Wednesday, October 30, 2013

Latest ProtoGuide Posts

Part of the ProtoGuide experience is reading.... and most of the reading is about current issues in global missions and writing reflection blog posts about those readings. We make them read because.... well... you know reading is good for you. And we make them write because you have to be able to clearly articulate your ideas, no matter what you do for a living. This year, we took a little different path and are working through a few of my favorite books.

Here's some of the latest and greatest posts from the ProtoGuides, in no particular order:

That being said, Lupton's book is about exactly what the title suggests. It argues that a good percentage of the charity work being done by Americans is actually toxic to those being "assisted," rather than being legitimately helpful. When I first read this opening argument, I was shocked. "How?" I demanded. "How can you say that charity work is bad?" Lupton explains, saying that charity is "almost universally accepted as a virtuous and constructive enterprise" but its “outcomes are almost entirely unexamined." - Toxic Charity

The Word of God grows best in fertile communities, just like how it does in fertile hearts. Arment refers to some situations he's watched happen where churches with the same outreach ideas completely fail in one area and flourish in others. This concept of spiritual fertility is one I've been exposed to for so long, but never actually realized till reading about this concept. - Fertile Soil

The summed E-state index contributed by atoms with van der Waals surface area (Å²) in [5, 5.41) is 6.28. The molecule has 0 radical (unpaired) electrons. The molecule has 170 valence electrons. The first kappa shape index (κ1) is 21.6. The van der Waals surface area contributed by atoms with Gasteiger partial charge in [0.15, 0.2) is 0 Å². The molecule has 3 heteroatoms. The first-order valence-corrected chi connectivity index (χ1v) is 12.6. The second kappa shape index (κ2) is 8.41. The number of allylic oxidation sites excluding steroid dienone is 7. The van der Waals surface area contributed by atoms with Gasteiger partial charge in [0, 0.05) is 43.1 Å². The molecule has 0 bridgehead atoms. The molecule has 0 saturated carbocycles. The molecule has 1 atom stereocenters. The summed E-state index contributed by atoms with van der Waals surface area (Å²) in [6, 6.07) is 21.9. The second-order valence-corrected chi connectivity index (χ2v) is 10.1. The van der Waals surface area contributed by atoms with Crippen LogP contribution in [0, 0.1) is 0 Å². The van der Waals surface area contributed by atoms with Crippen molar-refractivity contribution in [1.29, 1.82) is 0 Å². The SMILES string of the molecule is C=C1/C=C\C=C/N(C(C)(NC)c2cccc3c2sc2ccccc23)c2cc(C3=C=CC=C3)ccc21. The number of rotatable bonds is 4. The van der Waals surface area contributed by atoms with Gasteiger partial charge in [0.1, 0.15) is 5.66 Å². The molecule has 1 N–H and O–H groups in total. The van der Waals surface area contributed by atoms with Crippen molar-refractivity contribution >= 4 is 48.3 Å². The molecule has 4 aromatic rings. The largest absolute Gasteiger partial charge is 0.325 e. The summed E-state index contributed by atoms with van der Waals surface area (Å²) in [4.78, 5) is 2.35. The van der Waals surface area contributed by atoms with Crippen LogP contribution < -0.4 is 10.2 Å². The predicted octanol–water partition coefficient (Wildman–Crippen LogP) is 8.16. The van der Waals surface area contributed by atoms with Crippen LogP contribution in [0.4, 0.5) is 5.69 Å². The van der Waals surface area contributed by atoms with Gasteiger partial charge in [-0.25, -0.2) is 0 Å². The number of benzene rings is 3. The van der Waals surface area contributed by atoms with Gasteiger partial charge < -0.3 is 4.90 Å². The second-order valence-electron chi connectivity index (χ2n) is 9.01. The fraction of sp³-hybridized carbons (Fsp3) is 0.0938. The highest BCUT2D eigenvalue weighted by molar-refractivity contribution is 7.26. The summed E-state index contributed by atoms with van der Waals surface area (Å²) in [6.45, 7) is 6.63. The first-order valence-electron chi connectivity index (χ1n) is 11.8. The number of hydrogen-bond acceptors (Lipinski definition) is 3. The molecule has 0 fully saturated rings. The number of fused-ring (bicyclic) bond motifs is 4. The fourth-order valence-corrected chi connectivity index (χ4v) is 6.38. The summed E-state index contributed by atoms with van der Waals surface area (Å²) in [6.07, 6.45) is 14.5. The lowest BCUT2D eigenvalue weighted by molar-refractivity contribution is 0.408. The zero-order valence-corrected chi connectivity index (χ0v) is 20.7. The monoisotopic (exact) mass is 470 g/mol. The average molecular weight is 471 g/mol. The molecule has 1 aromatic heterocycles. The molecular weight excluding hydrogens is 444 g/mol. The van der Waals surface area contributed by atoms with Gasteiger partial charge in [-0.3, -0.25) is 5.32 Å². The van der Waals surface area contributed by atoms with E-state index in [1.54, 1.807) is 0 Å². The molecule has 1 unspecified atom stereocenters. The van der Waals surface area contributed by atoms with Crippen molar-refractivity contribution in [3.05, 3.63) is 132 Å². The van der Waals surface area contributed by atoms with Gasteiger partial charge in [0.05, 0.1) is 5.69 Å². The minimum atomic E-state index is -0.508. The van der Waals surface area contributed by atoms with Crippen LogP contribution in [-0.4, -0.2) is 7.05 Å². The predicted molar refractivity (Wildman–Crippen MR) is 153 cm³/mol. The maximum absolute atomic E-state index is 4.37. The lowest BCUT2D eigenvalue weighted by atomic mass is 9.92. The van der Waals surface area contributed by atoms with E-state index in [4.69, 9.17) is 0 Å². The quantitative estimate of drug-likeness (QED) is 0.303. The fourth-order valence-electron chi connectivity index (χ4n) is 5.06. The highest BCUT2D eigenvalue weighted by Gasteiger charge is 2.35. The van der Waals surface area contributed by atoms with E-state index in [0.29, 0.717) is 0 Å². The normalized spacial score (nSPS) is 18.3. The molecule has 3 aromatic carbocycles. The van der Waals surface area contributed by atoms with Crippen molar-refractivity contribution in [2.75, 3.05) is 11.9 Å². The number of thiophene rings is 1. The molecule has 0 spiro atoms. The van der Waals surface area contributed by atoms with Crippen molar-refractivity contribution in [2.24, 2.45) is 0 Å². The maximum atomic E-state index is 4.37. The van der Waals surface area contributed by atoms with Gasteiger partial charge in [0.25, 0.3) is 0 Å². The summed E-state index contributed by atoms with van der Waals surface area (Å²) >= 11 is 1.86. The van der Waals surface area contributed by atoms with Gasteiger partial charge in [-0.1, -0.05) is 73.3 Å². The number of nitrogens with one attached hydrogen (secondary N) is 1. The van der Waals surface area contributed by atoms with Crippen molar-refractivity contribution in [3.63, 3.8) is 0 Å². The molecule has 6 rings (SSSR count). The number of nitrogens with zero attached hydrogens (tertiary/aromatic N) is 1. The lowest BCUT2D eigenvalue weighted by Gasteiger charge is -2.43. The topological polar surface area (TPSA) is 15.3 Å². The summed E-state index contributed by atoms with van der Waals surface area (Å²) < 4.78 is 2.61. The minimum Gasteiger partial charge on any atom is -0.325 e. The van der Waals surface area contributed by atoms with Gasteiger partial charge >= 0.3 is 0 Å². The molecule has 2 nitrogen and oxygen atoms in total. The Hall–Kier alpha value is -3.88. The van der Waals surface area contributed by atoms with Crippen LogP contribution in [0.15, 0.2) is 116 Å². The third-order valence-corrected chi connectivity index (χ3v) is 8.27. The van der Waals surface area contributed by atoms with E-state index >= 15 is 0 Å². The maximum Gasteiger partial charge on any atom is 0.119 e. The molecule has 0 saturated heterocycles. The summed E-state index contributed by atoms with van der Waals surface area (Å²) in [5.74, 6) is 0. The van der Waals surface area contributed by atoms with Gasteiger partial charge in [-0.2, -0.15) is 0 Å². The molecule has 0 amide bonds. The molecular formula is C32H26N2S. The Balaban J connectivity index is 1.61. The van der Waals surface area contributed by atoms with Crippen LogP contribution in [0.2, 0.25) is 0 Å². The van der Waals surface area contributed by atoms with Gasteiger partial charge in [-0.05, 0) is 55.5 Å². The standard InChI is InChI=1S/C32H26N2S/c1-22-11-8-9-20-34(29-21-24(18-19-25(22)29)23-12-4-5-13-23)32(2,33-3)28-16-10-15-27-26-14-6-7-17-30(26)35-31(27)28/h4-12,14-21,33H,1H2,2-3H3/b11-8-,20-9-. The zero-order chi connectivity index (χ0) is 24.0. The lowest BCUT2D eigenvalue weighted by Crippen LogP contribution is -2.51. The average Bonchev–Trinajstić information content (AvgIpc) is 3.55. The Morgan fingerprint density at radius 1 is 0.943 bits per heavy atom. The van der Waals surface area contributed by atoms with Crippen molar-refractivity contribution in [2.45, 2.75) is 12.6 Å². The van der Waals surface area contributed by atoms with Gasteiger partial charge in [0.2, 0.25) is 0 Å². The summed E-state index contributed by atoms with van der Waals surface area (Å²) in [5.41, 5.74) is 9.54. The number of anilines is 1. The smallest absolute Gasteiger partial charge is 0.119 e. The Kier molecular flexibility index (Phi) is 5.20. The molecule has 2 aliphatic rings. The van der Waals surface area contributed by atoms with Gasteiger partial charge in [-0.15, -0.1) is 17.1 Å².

This church is, in some ways, very similar to the church that I attend regularly, but in other ways, it is very different. This makes sense though, because these two churches are surrounded by completely different demographics of people. As I've done more and more with Ember, I've begun to fully embrace the idea that not every church will work for every person. - DC Metro Church

I remember talking to one my friends and asking her where she was from. It was such a casual and straightforward question in my head, but I had failed to grasp what a third culture kid was because this friend of mine froze. She explained that she didn't really know where she's "from" because she had been born in one place, raised in another, and ready to move to a totally new location. - What is a Third Culture Kid

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